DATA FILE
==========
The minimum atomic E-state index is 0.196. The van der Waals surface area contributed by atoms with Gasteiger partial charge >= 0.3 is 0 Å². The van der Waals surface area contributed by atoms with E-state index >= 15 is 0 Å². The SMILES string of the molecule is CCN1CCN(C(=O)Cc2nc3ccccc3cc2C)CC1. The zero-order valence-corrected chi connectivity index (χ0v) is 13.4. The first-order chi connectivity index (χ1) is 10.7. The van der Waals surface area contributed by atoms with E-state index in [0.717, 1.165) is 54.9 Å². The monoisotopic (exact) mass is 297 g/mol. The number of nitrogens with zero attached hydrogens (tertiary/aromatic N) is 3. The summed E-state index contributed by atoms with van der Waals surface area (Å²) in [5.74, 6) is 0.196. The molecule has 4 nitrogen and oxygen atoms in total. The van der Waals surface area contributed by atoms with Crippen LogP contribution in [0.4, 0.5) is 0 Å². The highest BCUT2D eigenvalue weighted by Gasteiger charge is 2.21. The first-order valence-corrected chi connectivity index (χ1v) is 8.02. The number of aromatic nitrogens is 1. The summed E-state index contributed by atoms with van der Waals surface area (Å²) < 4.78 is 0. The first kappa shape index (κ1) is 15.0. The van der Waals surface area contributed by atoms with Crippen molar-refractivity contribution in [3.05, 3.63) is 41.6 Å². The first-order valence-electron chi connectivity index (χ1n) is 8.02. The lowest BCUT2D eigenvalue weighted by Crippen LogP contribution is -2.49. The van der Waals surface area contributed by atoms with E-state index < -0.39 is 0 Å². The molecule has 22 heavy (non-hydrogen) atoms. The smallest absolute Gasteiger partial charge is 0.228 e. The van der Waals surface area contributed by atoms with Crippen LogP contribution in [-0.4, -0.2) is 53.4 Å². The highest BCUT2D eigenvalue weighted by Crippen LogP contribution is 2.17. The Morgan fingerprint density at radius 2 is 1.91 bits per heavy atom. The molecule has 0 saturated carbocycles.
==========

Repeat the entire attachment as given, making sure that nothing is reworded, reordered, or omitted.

The minimum atomic E-state index is 0.196. The van der Waals surface area contributed by atoms with Gasteiger partial charge >= 0.3 is 0 Å². The van der Waals surface area contributed by atoms with E-state index >= 15 is 0 Å². The SMILES string of the molecule is CCN1CCN(C(=O)Cc2nc3ccccc3cc2C)CC1. The zero-order valence-corrected chi connectivity index (χ0v) is 13.4. The first-order chi connectivity index (χ1) is 10.7. The van der Waals surface area contributed by atoms with E-state index in [0.717, 1.165) is 54.9 Å². The monoisotopic (exact) mass is 297 g/mol. The number of nitrogens with zero attached hydrogens (tertiary/aromatic N) is 3. The summed E-state index contributed by atoms with van der Waals surface area (Å²) in [5.74, 6) is 0.196. The molecule has 4 nitrogen and oxygen atoms in total. The van der Waals surface area contributed by atoms with Crippen LogP contribution in [0.4, 0.5) is 0 Å². The highest BCUT2D eigenvalue weighted by Gasteiger charge is 2.21. The first-order valence-corrected chi connectivity index (χ1v) is 8.02. The number of aromatic nitrogens is 1. The summed E-state index contributed by atoms with van der Waals surface area (Å²) < 4.78 is 0. The first kappa shape index (κ1) is 15.0. The van der Waals surface area contributed by atoms with Crippen molar-refractivity contribution in [3.05, 3.63) is 41.6 Å². The first-order valence-electron chi connectivity index (χ1n) is 8.02. The lowest BCUT2D eigenvalue weighted by Crippen LogP contribution is -2.49. The van der Waals surface area contributed by atoms with E-state index < -0.39 is 0 Å². The molecule has 22 heavy (non-hydrogen) atoms. The smallest absolute Gasteiger partial charge is 0.228 e. The van der Waals surface area contributed by atoms with Crippen LogP contribution in [-0.4, -0.2) is 53.4 Å². The highest BCUT2D eigenvalue weighted by Crippen LogP contribution is 2.17. The Morgan fingerprint density at radius 2 is 1.91 bits per heavy atom. The molecule has 0 saturated carbocycles.